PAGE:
Google apps and services are omnipresent in our always-connected society. Regardless of whether we are using a smartphone, tablet, laptop or PC, we probably use Google apps and services multiple times a day. To go even a single day without using even one Google service is probably quite difficult, which is why most smartphone reviewers find it hard to recommend Huawei's Google-free Mate 30 Pro, despite how good the phone actually is.
I enjoy using Google's services. For the most part they work really well, especially when you link them all together in a single Google account. I'm not too worried about security/privacy with regards to Google's advertising policy, or the "all your eggs in one basket" cautionary tale, but that doesn't mean I use every Google service under the sun. On some occasions, Google apps don't offer the best experience for me, which is why I look for alternatives. So here's a list of non-Google apps and services I currently use, and why (spoiler alert, it's not a long list).
Spotify kind of wins by default as the service has been around for years, while Google's new music streaming service, YouTube Music was just launched in Malaysia. I haven't explored YouTube Music and to be honest, I don't really have any interest to. That's mostly down to how good Spotify actually is. The family plan which I share with my sister is affordable, the apps on my phone, desktop, and on my Galaxy Watch work very well together, and Spotify is just really good as a music streaming service, which is a sentiment that other people seem to agree with. YouTube Music may actually be good, and being bundled together with YouTube Premium does have a certain appeal to it, but at the moment I'm sticking with Spotify.
Google has tried many times but it still can't seem to get messaging right. Hangouts never worked out, Allo died a quick death, and Google's efforts to push RCS messaging will probably have zero impact outside the US. I've been a very vocal advocate of Telegram for years, and due to Malaysians' insistence on using WhatsApp, I have to continue using it as well. So between both these apps, there's just no need for a messaging service from Google on my phone.
Microsoft To Do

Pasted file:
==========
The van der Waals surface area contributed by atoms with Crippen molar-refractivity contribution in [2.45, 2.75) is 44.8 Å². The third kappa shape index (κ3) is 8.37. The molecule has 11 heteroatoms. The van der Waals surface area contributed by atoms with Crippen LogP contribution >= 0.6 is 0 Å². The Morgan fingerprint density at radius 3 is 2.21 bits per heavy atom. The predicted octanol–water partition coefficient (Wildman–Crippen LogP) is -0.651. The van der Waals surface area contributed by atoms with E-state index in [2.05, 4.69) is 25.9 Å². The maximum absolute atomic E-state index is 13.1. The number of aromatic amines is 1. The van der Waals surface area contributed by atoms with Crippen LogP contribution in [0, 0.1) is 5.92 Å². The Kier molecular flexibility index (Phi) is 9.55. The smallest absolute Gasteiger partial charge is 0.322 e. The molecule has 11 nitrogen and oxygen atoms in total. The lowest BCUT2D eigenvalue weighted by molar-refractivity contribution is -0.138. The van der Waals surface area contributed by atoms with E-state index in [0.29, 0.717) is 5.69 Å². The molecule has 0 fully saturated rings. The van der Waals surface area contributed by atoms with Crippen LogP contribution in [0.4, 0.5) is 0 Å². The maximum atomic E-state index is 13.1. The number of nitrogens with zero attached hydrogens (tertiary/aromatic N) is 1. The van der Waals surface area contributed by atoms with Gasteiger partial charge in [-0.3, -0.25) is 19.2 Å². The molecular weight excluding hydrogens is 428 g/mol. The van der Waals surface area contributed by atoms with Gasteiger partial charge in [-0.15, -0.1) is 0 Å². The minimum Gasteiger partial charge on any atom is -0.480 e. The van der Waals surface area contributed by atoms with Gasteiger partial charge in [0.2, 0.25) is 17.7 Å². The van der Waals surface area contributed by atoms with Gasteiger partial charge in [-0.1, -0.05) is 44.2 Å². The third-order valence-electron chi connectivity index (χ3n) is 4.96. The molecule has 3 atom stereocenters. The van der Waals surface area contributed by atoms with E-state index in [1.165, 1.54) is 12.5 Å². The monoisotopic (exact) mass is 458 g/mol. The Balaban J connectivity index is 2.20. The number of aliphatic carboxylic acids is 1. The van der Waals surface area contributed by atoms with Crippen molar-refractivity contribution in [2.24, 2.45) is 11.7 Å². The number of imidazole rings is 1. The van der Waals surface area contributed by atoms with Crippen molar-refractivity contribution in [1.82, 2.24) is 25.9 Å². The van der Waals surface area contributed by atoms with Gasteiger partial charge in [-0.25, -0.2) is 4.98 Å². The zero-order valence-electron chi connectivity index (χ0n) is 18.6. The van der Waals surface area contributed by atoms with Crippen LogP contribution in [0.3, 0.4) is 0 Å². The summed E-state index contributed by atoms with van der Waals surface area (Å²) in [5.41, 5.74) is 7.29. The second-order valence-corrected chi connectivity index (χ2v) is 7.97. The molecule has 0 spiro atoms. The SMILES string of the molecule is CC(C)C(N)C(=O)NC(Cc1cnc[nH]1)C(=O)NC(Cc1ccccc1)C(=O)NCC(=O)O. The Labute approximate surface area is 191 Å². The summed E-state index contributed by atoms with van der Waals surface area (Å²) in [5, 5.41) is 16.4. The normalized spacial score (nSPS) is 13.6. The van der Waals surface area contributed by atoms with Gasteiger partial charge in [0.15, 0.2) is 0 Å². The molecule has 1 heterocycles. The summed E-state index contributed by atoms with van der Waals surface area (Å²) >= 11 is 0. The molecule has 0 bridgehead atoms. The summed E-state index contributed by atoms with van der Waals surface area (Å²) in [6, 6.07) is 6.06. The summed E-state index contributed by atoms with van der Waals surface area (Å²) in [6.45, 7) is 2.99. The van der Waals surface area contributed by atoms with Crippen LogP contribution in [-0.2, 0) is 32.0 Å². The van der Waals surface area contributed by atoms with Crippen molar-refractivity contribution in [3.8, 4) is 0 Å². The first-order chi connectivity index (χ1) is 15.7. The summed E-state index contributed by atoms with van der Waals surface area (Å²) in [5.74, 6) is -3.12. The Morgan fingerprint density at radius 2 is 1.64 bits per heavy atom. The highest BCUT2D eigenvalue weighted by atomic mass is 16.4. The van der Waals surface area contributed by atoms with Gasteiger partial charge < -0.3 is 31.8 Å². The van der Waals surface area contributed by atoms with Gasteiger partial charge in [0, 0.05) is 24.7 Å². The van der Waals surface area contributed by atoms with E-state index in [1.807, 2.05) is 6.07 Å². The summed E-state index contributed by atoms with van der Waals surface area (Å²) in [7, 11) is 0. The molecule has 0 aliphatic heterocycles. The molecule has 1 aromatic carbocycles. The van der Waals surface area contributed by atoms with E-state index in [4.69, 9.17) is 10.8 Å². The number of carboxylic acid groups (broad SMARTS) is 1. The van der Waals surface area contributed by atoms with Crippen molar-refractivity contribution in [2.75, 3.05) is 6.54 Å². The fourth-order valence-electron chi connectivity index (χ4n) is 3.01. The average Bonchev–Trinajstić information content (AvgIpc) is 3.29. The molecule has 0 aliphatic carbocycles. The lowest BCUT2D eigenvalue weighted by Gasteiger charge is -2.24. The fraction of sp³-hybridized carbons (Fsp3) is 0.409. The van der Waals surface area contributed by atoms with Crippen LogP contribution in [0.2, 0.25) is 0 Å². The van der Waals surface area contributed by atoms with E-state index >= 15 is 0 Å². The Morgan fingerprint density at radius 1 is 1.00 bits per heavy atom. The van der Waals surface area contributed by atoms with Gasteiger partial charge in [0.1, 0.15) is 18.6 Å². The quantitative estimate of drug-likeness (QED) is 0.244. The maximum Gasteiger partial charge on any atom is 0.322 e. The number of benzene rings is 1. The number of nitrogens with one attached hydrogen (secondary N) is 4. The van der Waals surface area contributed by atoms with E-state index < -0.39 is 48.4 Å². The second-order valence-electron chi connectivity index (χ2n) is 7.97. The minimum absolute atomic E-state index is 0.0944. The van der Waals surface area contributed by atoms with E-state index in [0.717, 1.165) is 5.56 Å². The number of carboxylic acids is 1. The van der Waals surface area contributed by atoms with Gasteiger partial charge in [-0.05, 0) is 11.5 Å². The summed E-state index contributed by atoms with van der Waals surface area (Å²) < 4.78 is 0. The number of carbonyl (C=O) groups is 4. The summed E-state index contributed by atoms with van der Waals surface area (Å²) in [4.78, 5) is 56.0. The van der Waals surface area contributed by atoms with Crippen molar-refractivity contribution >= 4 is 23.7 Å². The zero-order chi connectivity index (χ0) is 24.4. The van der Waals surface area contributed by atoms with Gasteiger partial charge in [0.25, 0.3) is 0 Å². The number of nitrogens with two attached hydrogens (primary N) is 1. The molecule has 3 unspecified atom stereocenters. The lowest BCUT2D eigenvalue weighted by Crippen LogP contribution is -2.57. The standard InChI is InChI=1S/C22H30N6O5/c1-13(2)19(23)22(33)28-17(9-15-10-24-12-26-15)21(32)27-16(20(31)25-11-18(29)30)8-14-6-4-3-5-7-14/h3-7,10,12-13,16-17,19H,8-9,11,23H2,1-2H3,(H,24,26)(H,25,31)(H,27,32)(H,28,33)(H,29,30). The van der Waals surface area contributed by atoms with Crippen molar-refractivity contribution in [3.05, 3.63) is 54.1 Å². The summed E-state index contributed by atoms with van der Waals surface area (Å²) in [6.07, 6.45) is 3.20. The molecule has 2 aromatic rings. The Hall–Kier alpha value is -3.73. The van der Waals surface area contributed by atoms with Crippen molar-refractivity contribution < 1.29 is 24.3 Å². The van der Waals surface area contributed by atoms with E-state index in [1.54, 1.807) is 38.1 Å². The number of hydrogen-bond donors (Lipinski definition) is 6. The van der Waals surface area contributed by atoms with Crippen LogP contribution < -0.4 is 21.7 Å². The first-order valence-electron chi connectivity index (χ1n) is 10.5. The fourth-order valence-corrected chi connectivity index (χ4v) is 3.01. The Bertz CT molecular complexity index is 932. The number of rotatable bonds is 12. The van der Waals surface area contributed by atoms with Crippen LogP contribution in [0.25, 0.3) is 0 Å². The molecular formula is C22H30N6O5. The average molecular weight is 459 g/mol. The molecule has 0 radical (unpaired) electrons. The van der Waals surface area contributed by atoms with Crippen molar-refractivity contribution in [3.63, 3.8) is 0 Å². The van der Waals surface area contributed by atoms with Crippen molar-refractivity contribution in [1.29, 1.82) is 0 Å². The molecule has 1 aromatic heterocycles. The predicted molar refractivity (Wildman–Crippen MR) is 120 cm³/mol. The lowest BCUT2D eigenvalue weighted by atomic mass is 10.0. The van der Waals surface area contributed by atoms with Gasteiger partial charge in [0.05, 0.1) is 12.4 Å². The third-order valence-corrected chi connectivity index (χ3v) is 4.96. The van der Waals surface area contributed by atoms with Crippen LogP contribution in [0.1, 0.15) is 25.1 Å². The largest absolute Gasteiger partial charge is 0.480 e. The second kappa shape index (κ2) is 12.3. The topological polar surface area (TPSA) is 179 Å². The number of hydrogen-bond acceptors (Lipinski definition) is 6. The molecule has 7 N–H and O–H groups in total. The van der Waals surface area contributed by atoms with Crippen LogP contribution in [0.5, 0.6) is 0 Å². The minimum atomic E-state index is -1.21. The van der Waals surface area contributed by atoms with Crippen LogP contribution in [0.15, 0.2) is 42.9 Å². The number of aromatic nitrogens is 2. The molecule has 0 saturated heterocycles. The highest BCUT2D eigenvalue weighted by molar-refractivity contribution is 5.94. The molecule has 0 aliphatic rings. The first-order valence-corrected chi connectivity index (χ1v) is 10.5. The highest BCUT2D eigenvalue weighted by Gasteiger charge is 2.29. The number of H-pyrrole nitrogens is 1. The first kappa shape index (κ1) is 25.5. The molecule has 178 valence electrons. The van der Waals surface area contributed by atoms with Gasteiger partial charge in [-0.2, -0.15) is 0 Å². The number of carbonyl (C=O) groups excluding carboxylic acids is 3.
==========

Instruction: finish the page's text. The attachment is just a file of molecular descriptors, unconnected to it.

I tried using a task manager several times in the past, but every time I did I stopped using whatever app I was using after just a few days. Now I'm using Microsoft's To Do app, have been using it for a few weeks actually, and I think I'll be using it for a very long time. It has a desktop app as you'd expect since it's from Microsoft which syncs with the app on your phone, and the app has some great features, like a "My Day" list which is a list of tasks you want to accomplish each day, due dates and reminders can be set for each task, sub-tasks can be assigned to main tasks, you can add notes and attachments to tasks, and as a bonus the app looks amazing. It has customisation options, light and dark themes, it just looks good. Google Tasks on the other hand is so bare bones that I uninstalled the app after exploring it for just a few minutes.
I wrote about Spark a while back, though after using it for a period of time I was forced to return back to the Gmail app on my phone since Spark had some notification syncing issues. Now that those notification issues have been resolved, I'm happily using the Spark e-mail app again on my phone. It's closer to the now defunct Inbox app that the Gmail team made several years ago, and since Gmail has yet to incorporate some of the features that made Inbox so good, I'm sticking with Spark for the foreseeable future.
Earlier this year I wrote about the e-wallet landscape in Malaysia and how fierce the competition is between the different platforms. Though the different e-wallet providers are competing with each other, they actually complement each other quite well, each offering different rewards and benefits and collectively providing e-wallet coverage to pretty much every business in Malaysia. Not only that, the government has also been very actively promoting the use of e-wallets in the country, recently putting aside some money in the 2019 budget for users of e-wallets. Google Pay is not available in Malaysia, but even if it was, I feel like it's just too late to make an impact in the country when the competition between mobile payment platforms is already several years in the making.
That's my list of non-Google apps. I'm sure that many other people use other apps instead of Google's as well, so be sure to share your app preferences below.